Honors Theses


Joy Willenbrink-Conte, MA, MT-BC



Publication Date


Document Type

Honors Thesis


Interpersonal relationships are key to navigating our understanding of ourselves, others, and the world. However, our ability to form and maintain healthy relationships depends greatly on our experiences as children. Attachment theory suggests that our initial relationships and their characteristics can impact our sense of comfort and safety in later attachments (Bretherton, 1992). Challenges and trauma in attachment at a young age may hinder a child’s development into adulthood where interpersonal relationships are key to navigating our academic, professional, and personal environments. If left unaddressed, these challenges can become exacerbated in adolescence as teenagers form more concrete understandings of themselves and the world (Dubois-Comtois, et al., 2013). Understanding the lasting psychological impact of attachment trauma is necessary to discovering appropriate and effective ways of addressing these struggles. With a focus on equity and accessibility in mental healthcare, this study is centered in music therapy treatment with teenage clients facing attachment trauma and the role of music as a communicative resource and symbolic object for attachment. This study features findings from an undergraduate honors thesis project, supplemented by research at the University of Oxford, and includes a review of attachment theory and relevant music therapy literature and reflexive content analysis of interviews with credentialed music therapists working with this client group in orders to gain insight to the modern practices of music therapists working with adolescents with attachment trauma to better understand a) how music therapists describe their lived experience of facilitating treatment with adolescents with attachment trauma, and b) what music therapists’ identified, salient considerations towards practice are when providing music therapy services for teens with attachment trauma. Findings indicate that music therapy treatment facilitation for adolescents with attachment trauma largely depends on the manifestation of cyclical relationships between the client, therapist, music, and their ecologies, the degree of clinician autonomy, and the accessibility to and application of resources and support related to this clinical work.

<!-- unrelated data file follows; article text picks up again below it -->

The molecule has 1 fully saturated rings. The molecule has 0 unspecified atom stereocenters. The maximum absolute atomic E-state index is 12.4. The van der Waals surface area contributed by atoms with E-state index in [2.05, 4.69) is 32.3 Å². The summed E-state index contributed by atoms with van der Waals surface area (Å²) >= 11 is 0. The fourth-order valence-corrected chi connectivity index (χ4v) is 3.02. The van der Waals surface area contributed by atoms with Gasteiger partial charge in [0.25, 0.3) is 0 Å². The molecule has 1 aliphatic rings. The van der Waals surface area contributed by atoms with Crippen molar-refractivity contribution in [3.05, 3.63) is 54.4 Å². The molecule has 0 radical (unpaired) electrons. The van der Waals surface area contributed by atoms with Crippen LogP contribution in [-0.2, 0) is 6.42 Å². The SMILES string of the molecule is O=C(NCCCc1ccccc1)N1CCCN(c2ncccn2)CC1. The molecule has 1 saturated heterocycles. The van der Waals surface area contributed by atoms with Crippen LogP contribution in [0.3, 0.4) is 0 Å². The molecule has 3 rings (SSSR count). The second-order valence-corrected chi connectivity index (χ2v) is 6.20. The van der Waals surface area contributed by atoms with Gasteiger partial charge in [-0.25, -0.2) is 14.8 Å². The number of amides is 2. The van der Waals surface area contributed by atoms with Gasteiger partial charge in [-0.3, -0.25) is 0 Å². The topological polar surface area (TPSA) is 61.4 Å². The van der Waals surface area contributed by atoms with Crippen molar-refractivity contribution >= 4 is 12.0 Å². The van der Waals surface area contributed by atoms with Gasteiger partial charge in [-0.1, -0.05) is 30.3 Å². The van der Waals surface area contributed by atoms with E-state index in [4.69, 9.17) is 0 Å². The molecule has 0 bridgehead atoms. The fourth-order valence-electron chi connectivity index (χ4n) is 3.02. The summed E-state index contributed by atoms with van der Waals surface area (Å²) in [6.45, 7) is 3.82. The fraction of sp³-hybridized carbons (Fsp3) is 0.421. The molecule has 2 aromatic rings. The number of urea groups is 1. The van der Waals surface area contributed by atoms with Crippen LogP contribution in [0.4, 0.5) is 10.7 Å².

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This item is protected by copyright law (Title 17, U.S. Code) and may only be used for noncommercial, educational, and scholarly purposes.


Undergraduate research